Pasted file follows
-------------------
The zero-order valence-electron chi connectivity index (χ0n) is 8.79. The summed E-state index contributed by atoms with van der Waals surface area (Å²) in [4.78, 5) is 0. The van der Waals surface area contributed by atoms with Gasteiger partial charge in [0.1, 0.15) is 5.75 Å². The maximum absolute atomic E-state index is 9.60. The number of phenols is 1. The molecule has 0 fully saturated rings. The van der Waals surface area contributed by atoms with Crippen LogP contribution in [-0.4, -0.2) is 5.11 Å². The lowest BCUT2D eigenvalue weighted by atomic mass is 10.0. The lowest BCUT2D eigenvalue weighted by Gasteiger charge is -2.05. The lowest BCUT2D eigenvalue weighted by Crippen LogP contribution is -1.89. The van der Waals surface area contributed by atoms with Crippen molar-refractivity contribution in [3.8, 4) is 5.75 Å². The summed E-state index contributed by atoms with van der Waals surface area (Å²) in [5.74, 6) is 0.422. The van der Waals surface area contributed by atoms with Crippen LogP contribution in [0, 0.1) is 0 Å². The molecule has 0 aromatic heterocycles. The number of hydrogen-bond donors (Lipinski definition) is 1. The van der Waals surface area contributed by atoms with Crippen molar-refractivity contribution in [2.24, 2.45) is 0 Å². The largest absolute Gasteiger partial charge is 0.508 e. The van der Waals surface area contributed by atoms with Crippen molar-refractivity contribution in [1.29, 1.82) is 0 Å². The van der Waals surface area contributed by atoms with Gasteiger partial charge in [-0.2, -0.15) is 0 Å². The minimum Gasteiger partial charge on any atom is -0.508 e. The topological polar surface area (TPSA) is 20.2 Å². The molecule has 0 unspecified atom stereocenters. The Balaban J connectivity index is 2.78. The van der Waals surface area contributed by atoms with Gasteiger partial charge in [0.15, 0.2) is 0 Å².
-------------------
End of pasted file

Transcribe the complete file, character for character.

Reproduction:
The zero-order valence-electron chi connectivity index (χ0n) is 8.79. The summed E-state index contributed by atoms with van der Waals surface area (Å²) in [4.78, 5) is 0. The van der Waals surface area contributed by atoms with Gasteiger partial charge in [0.1, 0.15) is 5.75 Å². The maximum absolute atomic E-state index is 9.60. The number of phenols is 1. The molecule has 0 fully saturated rings. The van der Waals surface area contributed by atoms with Crippen LogP contribution in [-0.4, -0.2) is 5.11 Å². The lowest BCUT2D eigenvalue weighted by atomic mass is 10.0. The lowest BCUT2D eigenvalue weighted by Gasteiger charge is -2.05. The lowest BCUT2D eigenvalue weighted by Crippen LogP contribution is -1.89. The van der Waals surface area contributed by atoms with Crippen molar-refractivity contribution in [3.8, 4) is 5.75 Å². The summed E-state index contributed by atoms with van der Waals surface area (Å²) in [5.74, 6) is 0.422. The van der Waals surface area contributed by atoms with Crippen LogP contribution in [0, 0.1) is 0 Å². The molecule has 0 aromatic heterocycles. The number of hydrogen-bond donors (Lipinski definition) is 1. The van der Waals surface area contributed by atoms with Crippen molar-refractivity contribution in [2.24, 2.45) is 0 Å². The largest absolute Gasteiger partial charge is 0.508 e. The van der Waals surface area contributed by atoms with Crippen molar-refractivity contribution in [1.29, 1.82) is 0 Å². The van der Waals surface area contributed by atoms with Gasteiger partial charge in [-0.2, -0.15) is 0 Å². The minimum Gasteiger partial charge on any atom is -0.508 e. The topological polar surface area (TPSA) is 20.2 Å². The molecule has 0 unspecified atom stereocenters. The Balaban J connectivity index is 2.78. The van der Waals surface area contributed by atoms with Gasteiger partial charge in [0.15, 0.2) is 0 Å².